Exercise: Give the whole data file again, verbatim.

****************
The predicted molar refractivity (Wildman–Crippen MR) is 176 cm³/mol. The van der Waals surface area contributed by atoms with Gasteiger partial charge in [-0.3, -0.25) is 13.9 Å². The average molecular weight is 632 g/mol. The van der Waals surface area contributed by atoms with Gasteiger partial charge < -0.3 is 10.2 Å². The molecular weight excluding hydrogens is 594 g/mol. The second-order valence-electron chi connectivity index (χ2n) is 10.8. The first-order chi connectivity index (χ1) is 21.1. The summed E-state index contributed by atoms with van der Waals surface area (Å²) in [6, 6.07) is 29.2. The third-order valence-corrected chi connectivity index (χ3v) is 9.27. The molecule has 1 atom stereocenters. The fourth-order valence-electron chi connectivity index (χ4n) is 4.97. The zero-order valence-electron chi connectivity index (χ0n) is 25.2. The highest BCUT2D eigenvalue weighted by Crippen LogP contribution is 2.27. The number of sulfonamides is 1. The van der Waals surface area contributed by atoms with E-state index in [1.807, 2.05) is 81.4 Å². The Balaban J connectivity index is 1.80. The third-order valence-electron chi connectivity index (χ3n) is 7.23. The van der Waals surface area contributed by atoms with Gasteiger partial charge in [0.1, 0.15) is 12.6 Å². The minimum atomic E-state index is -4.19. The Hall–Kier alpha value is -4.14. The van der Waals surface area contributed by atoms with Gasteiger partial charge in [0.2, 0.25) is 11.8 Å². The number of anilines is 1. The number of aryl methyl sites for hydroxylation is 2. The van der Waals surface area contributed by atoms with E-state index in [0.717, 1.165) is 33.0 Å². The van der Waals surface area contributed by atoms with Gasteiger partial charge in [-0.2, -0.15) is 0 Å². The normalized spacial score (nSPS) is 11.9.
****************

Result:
The predicted molar refractivity (Wildman–Crippen MR) is 176 cm³/mol. The van der Waals surface area contributed by atoms with Gasteiger partial charge in [-0.3, -0.25) is 13.9 Å². The average molecular weight is 632 g/mol. The van der Waals surface area contributed by atoms with Gasteiger partial charge < -0.3 is 10.2 Å². The molecular weight excluding hydrogens is 594 g/mol. The second-order valence-electron chi connectivity index (χ2n) is 10.8. The first-order chi connectivity index (χ1) is 21.1. The summed E-state index contributed by atoms with van der Waals surface area (Å²) in [6, 6.07) is 29.2. The third-order valence-corrected chi connectivity index (χ3v) is 9.27. The molecule has 1 atom stereocenters. The fourth-order valence-electron chi connectivity index (χ4n) is 4.97. The zero-order valence-electron chi connectivity index (χ0n) is 25.2. The highest BCUT2D eigenvalue weighted by Crippen LogP contribution is 2.27. The number of sulfonamides is 1. The van der Waals surface area contributed by atoms with E-state index in [1.807, 2.05) is 81.4 Å². The Balaban J connectivity index is 1.80. The third-order valence-electron chi connectivity index (χ3n) is 7.23. The van der Waals surface area contributed by atoms with Gasteiger partial charge in [0.1, 0.15) is 12.6 Å². The minimum atomic E-state index is -4.19. The Hall–Kier alpha value is -4.14. The van der Waals surface area contributed by atoms with Gasteiger partial charge in [0.2, 0.25) is 11.8 Å². The number of anilines is 1. The number of aryl methyl sites for hydroxylation is 2. The van der Waals surface area contributed by atoms with E-state index in [0.717, 1.165) is 33.0 Å². The van der Waals surface area contributed by atoms with Gasteiger partial charge in [-0.2, -0.15) is 0 Å². The normalized spacial score (nSPS) is 11.9.